From a physicist's point-of-view, the opening paragraphs of The Relativity of Space are notable mostly for defending the existence of scale invariance. The idea that the universe would look the same if everything were enlarged in the same proportion had already occurred to Galileo, who rejected it. (Mark Peterson has convincingly argued that the scale models whose failure originally disturbed Galileo were not of ships, as in the published account, but of the Nine Circles of Hell from Dante's Inferno!)
Poincaré does not mention Two New Sciences, but he does acknowledge a debt to the Belgian psychologist, hypnotist, and "psychophysicist" Joseph Delbœuf, with whom readers of Année psychologique would probably have been familiar. Remembered today mainly for discovering the optical illusion above, Delbœuf had hoped to be the Newton of psychology, but his level of mathematical knowledge was far below Poincaré's. Delbœuf's essay Megamicros discusses how the world might seem if the dimensions of the Sun and the Earth were half of their actual values. An English translation of Megamicros appeared in Popular Science 52, 678 (1898), under the title In a World Half as Large; it will be reproduced at Net Advance Retro next week, so we will not discuss it further here, except to point out one rather curious aspect.
Both Galileo and Delbœuf placed great emphasis on the fact that scale models fail, because, for example, volume increases with the cube of the linear dimension. A uniform-density sphere of radius two centimeters weighs eight times as much as a sphere of radius one (assuming, of course, that the gravitational field is still the same). Therefore, as J. B. S. Haldane would famously point out in his 1928 essay On Being the Right Size, "for every type of animal there is an optimum size. Yet although Galileo demonstrated the contrary more than three hundred years ago, people still believe that if a flea were as large as a man it could jump a thousand feet into the air." Scale invariance, in this account, is not a symmetry of nature.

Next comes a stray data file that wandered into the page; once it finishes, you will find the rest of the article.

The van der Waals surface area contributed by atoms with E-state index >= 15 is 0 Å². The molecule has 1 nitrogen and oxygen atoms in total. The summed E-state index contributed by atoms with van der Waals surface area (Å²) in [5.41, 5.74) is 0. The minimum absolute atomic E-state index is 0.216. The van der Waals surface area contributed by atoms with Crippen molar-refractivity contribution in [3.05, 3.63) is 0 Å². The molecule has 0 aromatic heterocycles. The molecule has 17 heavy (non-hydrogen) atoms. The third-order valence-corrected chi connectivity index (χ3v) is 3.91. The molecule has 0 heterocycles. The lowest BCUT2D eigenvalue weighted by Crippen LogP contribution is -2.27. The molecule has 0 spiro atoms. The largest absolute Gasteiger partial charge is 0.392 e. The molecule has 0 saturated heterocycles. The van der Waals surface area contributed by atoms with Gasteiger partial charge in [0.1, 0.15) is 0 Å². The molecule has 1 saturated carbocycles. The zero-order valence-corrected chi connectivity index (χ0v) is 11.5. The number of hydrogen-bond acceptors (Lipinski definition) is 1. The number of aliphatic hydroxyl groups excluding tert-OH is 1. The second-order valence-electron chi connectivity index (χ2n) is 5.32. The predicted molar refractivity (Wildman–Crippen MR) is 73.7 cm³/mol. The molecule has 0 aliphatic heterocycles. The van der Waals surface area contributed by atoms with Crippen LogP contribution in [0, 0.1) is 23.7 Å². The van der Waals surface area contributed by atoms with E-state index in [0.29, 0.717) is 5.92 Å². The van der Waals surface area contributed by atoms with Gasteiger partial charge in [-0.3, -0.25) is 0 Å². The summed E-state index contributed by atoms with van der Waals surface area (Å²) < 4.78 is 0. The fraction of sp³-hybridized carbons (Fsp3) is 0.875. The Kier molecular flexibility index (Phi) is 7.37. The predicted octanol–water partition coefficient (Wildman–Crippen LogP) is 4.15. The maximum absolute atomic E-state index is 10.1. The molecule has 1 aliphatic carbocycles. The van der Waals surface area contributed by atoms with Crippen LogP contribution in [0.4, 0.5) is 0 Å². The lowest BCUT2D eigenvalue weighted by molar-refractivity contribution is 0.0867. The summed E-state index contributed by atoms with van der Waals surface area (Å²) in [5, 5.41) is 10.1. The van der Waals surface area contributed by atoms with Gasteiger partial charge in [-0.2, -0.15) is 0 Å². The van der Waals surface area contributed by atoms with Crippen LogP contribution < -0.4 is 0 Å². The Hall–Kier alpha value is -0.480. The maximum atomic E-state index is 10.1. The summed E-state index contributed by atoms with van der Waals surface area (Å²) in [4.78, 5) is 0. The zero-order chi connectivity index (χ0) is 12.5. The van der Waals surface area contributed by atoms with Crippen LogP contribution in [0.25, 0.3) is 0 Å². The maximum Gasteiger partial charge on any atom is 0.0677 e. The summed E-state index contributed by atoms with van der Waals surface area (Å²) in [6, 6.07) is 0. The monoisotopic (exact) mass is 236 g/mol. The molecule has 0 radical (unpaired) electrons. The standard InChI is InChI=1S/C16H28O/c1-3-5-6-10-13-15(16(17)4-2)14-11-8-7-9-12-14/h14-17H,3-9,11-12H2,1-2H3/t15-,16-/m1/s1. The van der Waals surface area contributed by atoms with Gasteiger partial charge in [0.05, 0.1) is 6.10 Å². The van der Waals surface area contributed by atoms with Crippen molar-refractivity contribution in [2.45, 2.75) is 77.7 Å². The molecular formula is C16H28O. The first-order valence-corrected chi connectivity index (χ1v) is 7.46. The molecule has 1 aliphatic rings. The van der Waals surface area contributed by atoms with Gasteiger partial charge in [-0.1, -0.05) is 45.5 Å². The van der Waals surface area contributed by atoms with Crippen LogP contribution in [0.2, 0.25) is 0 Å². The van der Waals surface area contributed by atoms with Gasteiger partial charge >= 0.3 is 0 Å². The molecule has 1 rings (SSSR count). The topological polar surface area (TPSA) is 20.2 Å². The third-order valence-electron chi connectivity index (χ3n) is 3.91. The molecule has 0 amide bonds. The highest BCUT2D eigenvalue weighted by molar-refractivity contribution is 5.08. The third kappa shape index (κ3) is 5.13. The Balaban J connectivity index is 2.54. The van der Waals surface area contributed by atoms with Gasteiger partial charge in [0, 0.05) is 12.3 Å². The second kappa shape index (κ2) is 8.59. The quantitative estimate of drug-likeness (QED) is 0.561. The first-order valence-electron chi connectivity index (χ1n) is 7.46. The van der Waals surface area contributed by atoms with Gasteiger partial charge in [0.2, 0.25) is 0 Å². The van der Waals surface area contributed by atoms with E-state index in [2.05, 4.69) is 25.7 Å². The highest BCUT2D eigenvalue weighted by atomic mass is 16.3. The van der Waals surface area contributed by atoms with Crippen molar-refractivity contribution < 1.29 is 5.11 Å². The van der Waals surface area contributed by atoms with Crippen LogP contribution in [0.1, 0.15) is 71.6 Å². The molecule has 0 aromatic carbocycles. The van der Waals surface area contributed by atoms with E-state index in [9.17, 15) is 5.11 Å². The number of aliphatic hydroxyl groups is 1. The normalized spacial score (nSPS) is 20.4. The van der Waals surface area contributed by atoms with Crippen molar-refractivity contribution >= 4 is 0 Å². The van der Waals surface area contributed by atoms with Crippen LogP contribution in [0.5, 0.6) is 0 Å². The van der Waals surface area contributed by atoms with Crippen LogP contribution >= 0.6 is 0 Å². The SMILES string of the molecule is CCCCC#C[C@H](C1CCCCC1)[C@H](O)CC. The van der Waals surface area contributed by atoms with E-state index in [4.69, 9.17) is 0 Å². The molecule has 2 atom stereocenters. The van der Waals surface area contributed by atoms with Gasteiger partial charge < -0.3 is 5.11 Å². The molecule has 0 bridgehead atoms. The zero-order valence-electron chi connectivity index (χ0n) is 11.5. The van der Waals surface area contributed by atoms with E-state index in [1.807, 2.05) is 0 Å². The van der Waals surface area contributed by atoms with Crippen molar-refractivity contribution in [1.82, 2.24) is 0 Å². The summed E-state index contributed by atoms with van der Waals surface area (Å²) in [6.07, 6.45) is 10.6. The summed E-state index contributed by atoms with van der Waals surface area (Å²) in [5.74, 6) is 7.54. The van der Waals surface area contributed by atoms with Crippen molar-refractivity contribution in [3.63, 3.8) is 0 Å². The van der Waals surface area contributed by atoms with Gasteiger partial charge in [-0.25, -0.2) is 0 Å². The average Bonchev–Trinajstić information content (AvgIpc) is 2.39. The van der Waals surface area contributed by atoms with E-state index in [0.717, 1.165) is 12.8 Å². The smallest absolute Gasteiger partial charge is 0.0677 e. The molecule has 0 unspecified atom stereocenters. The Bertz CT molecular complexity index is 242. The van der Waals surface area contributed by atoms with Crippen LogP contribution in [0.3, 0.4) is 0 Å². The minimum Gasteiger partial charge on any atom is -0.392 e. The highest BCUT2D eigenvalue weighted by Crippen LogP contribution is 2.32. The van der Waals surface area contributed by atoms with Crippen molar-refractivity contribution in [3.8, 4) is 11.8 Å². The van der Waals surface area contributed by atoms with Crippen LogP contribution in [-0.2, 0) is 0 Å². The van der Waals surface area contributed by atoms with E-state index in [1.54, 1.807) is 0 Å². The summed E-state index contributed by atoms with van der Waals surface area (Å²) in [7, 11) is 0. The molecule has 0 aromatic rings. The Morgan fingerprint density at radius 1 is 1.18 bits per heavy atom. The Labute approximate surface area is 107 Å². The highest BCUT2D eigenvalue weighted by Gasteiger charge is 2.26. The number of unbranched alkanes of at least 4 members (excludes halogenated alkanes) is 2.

Poincaré simply rejects all this. He does not discuss why the person who wakes up in a scale-shifted universe would not at once notice being a different weight -- perhaps the constants of nature have also changed in some way? This seems remarkable, and it is certainly not an oversight. Poincaré uses the thought-experiment of a rescaled world in many of his writings. For example, in his essay "Les conceptions nouvelles de la matière" [Foi et Vie 15, 185 (1912); English translation by Melanie Frappier and Jeffrey Bub, Studies in History and Philosophy of Modern Physics 43, 223 (2012)], we read:
"Imagine a giant armed with an enormous telescope. He arrives from the depths of the dark abyss and is heading towards a sort of cloud that shines with a milky glare. It is our Milky Way ... [H]e asks himself, with many supporting arguments, if this cloud is made of continuous matter or if it is formed of atoms. Nevertheless he approaches and one fine day his telescope shows him myriads of luminous dots in this cloud. 'Ah! this time, this is it,' he says to himself, 'here they are, I've caught the atoms.' The poor soul does not know that these atoms are suns, that each of them is the center of a system of planets, that on each planet there are millions of beings who constantly discuss whether they are themselves composed of atoms."
Poincaré's insistence that the world is self-similar defies common sense, and yet it is one of his most profound contributions to science. At the very least, it anticipates the fractal analysis that will play such a role in Twenty-first Century physics. We will discuss conformal transformations in the notes to Delbœuf's essay; for now we need only observe that scale invariance plays a key role in what physicists usually mean by "relativity", to which Poincaré will next turn.
THE RELATIVITY OF SPACE, by Henri Poincaré